The Dodgers are turning to Zack Greinke to even up their National League Division Series against St. Louis, while the Angels look to pick themselves up from being down 2-0 in the American League Division Series.
Greinke had the best start of his postseason career in Game 1 of last year's NLCS against the Cardinals. The right-hander allowed two runs and four hits while striking out a playoff career-high 10 in eight innings. He didn't get a decision after the Dodgers lost 3-2 in 13 innings on the road.
Now, after a 10-9 loss in Game 1, they need him to deliver a win Saturday night to avoid heading to the Midwest down 2-0 in the best-of-five series.
"I've faced them a bunch, so I kind of know some of their holes and where I like to pitch them," Greinke said. "But then they also have a couple guys on their team that are really smart hitters that make adjustments faster than other guys."
Greinke came up big in Game 5 of last year's NLCS, pitching the Dodgers to a win at home that forced the series back to St. Louis, where they were eliminated in Game 6.
"The Cardinals have knocked me out both of the times in the playoffs, so it's not any more motivation, but it's kind of tough losing to the same team twice," he said.
St. Louis gives the ball to Lance Lynn, who has reached the postseason every year since he got to the majors in 2011. His five playoff wins are tied for third-most all-time on the club, trailing Chris Carpenter (10) and Bob Gibson (seven).
"They got some guys who can do some things and you got to make sure that you limit it as much as you can," he said.
Lynn has taken steps to harness his fiery emotions, and manager Mike Matheny believes it has allowed the right-hander to be more consistent.
"His execution suffered because of his distraction," Matheny said. "He's able to harness that this year and it's just part of that maturing process. He sees when he's able to put that kind of game plan together and stick with it regardless of the things outside of his control he's going to give himself a better chance of success."
The Dodgers find themselves trailing in the series after another postseason failure by ace Clayton Kershaw.
Kershaw dominated through the first six innings Friday, retiring 16 in a row between homers by Randal Grichuk in the first and Carpenter in the sixth.
But he collapsed in a shaky seventh, when he gave up five of the Cardinals' eight runs and became the first pitcher in postseason history to allow seven runs in consecutive starts. He yielded that many in losing Game 6 of the NLCS last year.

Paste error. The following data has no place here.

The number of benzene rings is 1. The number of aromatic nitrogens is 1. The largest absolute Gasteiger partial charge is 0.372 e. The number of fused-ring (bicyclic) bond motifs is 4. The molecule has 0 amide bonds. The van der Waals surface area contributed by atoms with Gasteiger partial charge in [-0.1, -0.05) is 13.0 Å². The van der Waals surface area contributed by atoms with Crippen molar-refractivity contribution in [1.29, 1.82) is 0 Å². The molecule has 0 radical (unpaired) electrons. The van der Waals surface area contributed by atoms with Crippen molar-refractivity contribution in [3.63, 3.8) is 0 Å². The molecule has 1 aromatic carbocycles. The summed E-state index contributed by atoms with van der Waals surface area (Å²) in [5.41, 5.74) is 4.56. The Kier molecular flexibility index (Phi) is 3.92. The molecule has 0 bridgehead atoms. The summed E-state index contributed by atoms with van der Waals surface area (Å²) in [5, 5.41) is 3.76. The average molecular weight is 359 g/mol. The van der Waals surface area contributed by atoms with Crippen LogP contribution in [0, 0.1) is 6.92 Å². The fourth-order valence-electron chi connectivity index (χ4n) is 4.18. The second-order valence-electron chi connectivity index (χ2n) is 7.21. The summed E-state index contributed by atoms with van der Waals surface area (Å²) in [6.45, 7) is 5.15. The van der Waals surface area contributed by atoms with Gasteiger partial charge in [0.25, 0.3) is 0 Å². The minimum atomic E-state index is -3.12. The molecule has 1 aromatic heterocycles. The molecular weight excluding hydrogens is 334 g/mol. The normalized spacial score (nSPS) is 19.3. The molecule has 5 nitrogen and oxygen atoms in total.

Kershaw, a heavy favorite to win a third Cy Young Award in four years, fell to 1-4 with a career 5.20 ERA in the postseason.
"Just hoping to get another chance," he said. "I always want to pitch. Who knows if they even want me to pitch at this point?"
St. Louis overcame a five-run deficit against Kershaw and held on when Trevor Rosenthal blew a 100-mph fastball past Yasiel Puig with a runner on third to end a back-and-forth game that lasted nearly four hours.
In a matchup of 20-game winners, Cardinals ace Adam Wainwright hit Puig with a pitch leading off the third, triggering a benches-clearing scrum. There was shoving and shouting, but no punches were thrown.
Wainwright wilted first on the mound, allowing six runs and 11 hits in 4 2-3 innings.
The Dodgers rallied again in the ninth, pulling to 10-9 after Dee Gordon's RBI groundout scored A.J. Ellis, who singled. But Puig struck out swinging against Rosenthal, who reached 100 mph on five of the seven pitches in the at-bat.
Adrian Gonzalez pulled the Dodgers to 10-8 with a two-run homer in the eighth off Randy Choate.
The Cardinals ripped four consecutive singles to center field off Kershaw to open the seventh. Matt Adams and Jon Jay had RBI singles, drawing them to 6-4.
Carpenter then doubled to deep right, driving in three runs for a 7-6 lead and chasing Kershaw. He allowed eight runs and eight hits in 6 2-3 innings, struck out 10 and walked none.
Royals top Angels 4-1 in 11 innings, lead ALDS 2-0
Eric Hosmer got his souvenir home run ball back while he stood on the field for a postgame interview, Angel Stadium's silence broken only by a small band of blue-clad fans chanting "Sweep! Sweep! Sweep!"
Hosmer savored the moment, realizing that almost nobody expected the unassuming Kansas City Royals to be collecting keepsakes and plotting playoff sweeps a few days ago.
But with three extra-inning wins in four remarkable days, the long-downtrodden Royals have climbed from the depths of a 29-year playoff absence to the brink of the AL Championship Series.
Hosmer hit a two-run homer in the 11th inning, and Kansas City took a 2-0 lead in the AL Division Series with a 4-1 victory over the Los Angeles Angels on Friday night.